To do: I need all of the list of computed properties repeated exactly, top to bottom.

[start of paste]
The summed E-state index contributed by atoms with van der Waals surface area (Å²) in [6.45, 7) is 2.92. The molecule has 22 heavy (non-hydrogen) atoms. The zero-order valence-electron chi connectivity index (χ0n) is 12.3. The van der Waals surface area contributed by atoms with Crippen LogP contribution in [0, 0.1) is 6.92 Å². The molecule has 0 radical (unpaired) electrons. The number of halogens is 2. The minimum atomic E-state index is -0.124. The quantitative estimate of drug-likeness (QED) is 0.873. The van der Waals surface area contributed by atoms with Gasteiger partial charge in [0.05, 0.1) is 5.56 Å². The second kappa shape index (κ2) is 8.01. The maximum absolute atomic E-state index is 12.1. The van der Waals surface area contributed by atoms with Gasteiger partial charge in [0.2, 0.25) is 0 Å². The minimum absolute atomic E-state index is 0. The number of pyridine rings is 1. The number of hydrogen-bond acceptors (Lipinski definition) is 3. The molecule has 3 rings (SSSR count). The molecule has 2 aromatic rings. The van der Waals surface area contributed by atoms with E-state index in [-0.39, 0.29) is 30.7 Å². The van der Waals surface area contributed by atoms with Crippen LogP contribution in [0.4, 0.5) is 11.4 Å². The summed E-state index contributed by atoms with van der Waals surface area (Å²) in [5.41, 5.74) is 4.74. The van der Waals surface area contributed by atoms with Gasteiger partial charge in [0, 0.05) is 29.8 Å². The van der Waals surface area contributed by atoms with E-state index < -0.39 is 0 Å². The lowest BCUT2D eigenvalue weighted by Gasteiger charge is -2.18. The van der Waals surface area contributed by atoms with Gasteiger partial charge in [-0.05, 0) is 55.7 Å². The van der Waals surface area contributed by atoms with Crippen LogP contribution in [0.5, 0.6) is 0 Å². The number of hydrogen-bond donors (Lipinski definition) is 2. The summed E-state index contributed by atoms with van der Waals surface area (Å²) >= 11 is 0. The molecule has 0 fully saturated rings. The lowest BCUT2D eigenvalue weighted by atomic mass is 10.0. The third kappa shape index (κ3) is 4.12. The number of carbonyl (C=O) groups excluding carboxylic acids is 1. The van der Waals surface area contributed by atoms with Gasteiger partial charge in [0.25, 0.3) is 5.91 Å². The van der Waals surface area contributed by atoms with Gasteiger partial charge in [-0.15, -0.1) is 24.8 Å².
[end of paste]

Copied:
The summed E-state index contributed by atoms with van der Waals surface area (Å²) in [6.45, 7) is 2.92. The molecule has 22 heavy (non-hydrogen) atoms. The zero-order valence-electron chi connectivity index (χ0n) is 12.3. The van der Waals surface area contributed by atoms with Crippen LogP contribution in [0, 0.1) is 6.92 Å². The molecule has 0 radical (unpaired) electrons. The number of halogens is 2. The minimum atomic E-state index is -0.124. The quantitative estimate of drug-likeness (QED) is 0.873. The van der Waals surface area contributed by atoms with Gasteiger partial charge in [0.05, 0.1) is 5.56 Å². The second kappa shape index (κ2) is 8.01. The maximum absolute atomic E-state index is 12.1. The van der Waals surface area contributed by atoms with Gasteiger partial charge in [0.2, 0.25) is 0 Å². The minimum absolute atomic E-state index is 0. The number of pyridine rings is 1. The number of hydrogen-bond acceptors (Lipinski definition) is 3. The molecule has 3 rings (SSSR count). The molecule has 2 aromatic rings. The van der Waals surface area contributed by atoms with E-state index in [-0.39, 0.29) is 30.7 Å². The van der Waals surface area contributed by atoms with Crippen LogP contribution in [0.4, 0.5) is 11.4 Å². The summed E-state index contributed by atoms with van der Waals surface area (Å²) in [5.41, 5.74) is 4.74. The van der Waals surface area contributed by atoms with Gasteiger partial charge in [0, 0.05) is 29.8 Å². The van der Waals surface area contributed by atoms with E-state index < -0.39 is 0 Å². The lowest BCUT2D eigenvalue weighted by Gasteiger charge is -2.18. The van der Waals surface area contributed by atoms with Gasteiger partial charge in [-0.05, 0) is 55.7 Å². The van der Waals surface area contributed by atoms with Crippen LogP contribution in [0.5, 0.6) is 0 Å². The number of hydrogen-bond donors (Lipinski definition) is 2. The summed E-state index contributed by atoms with van der Waals surface area (Å²) >= 11 is 0. The molecule has 0 fully saturated rings. The lowest BCUT2D eigenvalue weighted by atomic mass is 10.0. The third kappa shape index (κ3) is 4.12. The number of carbonyl (C=O) groups excluding carboxylic acids is 1. The van der Waals surface area contributed by atoms with Gasteiger partial charge in [0.25, 0.3) is 5.91 Å². The van der Waals surface area contributed by atoms with Gasteiger partial charge in [-0.15, -0.1) is 24.8 Å².